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The Most Quoted Lines in Literature

Some books become so popular, or at least find such a loyal cult following, that their most memorable or beloved lines become quotable, cementing their place in the cultural lexicon — though not to the same extent, granted, as lines from movies and television series, which tend to have a monopoly when it comes to quotability. In fact, when we think of the most recited lines in literature, many of them have been popularized by their on-screen adaptations: “Winter is coming” from Game of Thrones; “May the odds be ever in your favor” from The Hunger Games; and “Choose life” from Trainspotting, to name just a few.

Yet plenty of other famous lines from novels and essays have stood on their own, especially among bookworms. Here are some of the most quotable lines from literary works of the last 150 years.

Why, sometimes I've believed as many as six impossible things before breakfast.
"Through the Looking-Glass" by Lewis Carroll, 1871

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The sequel to Alice’s Adventures in Wonderland takes Alice on another surreal journey through a fantastical world populated by the likes of the Hatter, Humpty Dumpty, and Tweedledum and Tweedledee. It’s a potent display of Lewis Carroll’s colorful imagination, as well as an examination of fate, the importance of language, and the trials of growing up.

Nowadays people know the price of everything and the value of nothing.
“The Picture of Dorian Grey” by Oscar Wilde, 1891

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Controversial in its day, Oscar Wilde’s philosophical novel is now regarded as a classic of gothic literature. The nature of “value” is apparent in the novel’s various themes, including the purpose of art, societal superficiality, and the predominance of youth and beauty.

We live as we dream — alone.
“Heart of Darkness” by Joseph Conrad (1899)

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Joseph Conrad’s most famous work, which inspired the 1979 film Apocalypse Now, serves as a critique of colonialism and an exploration of hypocrisy and moral confusion. We follow the narrator, Marlow, as he recounts his journey deeper into Africa in search of the megalomaniac ivory trader Kurtz.

Lock up your libraries if you like; but there is no gate, no lock, no bolt that you can set upon the freedom of my mind.
“A Room of One’s Own” by Virginia Woolf, 1929

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Virginia Woolf’s extended essay is a cornerstone of modern feminist thought, examining the challenges women writers have faced throughout history. Going beyond this, she also looks at the position of women in society in general, and delves into the subjectivity of truth itself.

Not all those who wander are lost.
“The Fellowship of the Ring” by J.R.R. Tolkien, 1954

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The first of the three-volume Lord of the Rings series welcomed us to a world that would define the entire fantasy genre. The fictional universe of Middle-earth set the standard for orcs and dwarves, elves and ents, and many other fantastical creatures.

Catch-22. Anyone who wants to get out of combat duty isn't really crazy.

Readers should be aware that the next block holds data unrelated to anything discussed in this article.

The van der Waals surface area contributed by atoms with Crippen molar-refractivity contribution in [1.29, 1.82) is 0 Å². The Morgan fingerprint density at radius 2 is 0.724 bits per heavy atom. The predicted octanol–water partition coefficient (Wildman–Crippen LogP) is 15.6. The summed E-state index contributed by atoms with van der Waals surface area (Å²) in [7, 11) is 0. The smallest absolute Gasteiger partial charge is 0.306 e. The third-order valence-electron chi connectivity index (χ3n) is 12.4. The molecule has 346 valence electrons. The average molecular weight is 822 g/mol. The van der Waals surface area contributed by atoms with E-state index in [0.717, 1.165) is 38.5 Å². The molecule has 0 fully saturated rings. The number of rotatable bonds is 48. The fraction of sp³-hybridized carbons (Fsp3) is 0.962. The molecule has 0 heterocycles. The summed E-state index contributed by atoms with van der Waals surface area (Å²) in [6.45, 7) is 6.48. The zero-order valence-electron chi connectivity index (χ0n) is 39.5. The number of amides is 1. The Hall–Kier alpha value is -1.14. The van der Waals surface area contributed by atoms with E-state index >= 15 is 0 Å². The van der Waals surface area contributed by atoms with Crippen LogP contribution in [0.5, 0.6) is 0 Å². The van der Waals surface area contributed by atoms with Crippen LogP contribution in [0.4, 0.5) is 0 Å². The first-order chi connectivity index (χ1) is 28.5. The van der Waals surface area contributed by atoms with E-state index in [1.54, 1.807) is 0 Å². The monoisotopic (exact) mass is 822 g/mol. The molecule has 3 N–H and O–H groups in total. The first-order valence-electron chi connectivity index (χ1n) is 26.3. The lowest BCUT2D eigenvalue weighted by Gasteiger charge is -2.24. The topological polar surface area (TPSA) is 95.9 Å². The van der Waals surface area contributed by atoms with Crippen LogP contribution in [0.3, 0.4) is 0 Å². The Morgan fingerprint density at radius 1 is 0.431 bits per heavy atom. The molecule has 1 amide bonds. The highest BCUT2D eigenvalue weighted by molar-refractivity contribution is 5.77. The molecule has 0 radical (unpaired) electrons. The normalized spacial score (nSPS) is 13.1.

“Catch-22” by Joseph Heller, 1961

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Joseph Heller’s satirical World War II novel examines the absurdity of war through the point of view of various characters, most notably Captain John Yossarian. The farcical nature of military life and the insidious military-industrial complex is summed up by the paradoxical catch-22 (now part of common parlance) with its loopholes and contradictory rules.

So it goes.
“Slaughterhouse-Five” by Kurt Vonnegut, 1969

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Fusing science fiction with semi-autobiography, Kurt Vonnegut’s anti-war novel follows Billy Pilgrim as he is captured by the Nazis and then survives the Allied firebombing of Dresden (which the author experienced himself). The oft-repeated and seemingly flippant comment of “so it goes…” shows how war can desensitize people to the death and devastation around them.

There is no greater agony than bearing an untold story inside you.
“I Know Why the Caged Bird Sings” by Maya Angelou, 1969

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Maya Angelou’s groundbreaking autobiography is a powerful coming-of-age story that shows how love, resilience, and a passion for literature can help overcome the pains of racism and trauma. Identity is a key theme, and we see how Angelou transforms from a put-upon victim into a self-possessed and erudite young woman.

The answer to the ultimate question of life, the universe, and everything is 42.
“The Hitchhiker’s Guide to the Galaxy” by Douglas Adams, 1979

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For centuries, literature has sought to find an answer to the meaning of life, but no novel has given us a more precise response than The Hitchhiker’s Guide to the Galaxy. According to the supercomputer Deep Thought, the answer is 42 — quite why remains an open question among fans of the comedy sci-fi novel.

Time moves slowly, but passes quickly.
“The Color Purple” by Alice Walker, 1982

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Alice Walker’s novel is one of the most acclaimed literary works of the late 20th century, as well as one of the most frequently challenged or banned. Its themes, which include the cyclical nature of sexism and racism, are challenging and often explicit or violent. Despite its detractors, the novel won the 1983 Pulitzer Prize for fiction.

Photo credit: sjbooks/ Alamy Stock Photo

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About the Author
Tony Dunnell
Tony is an English writer of non-fiction and fiction living on the edge of the Amazon jungle.
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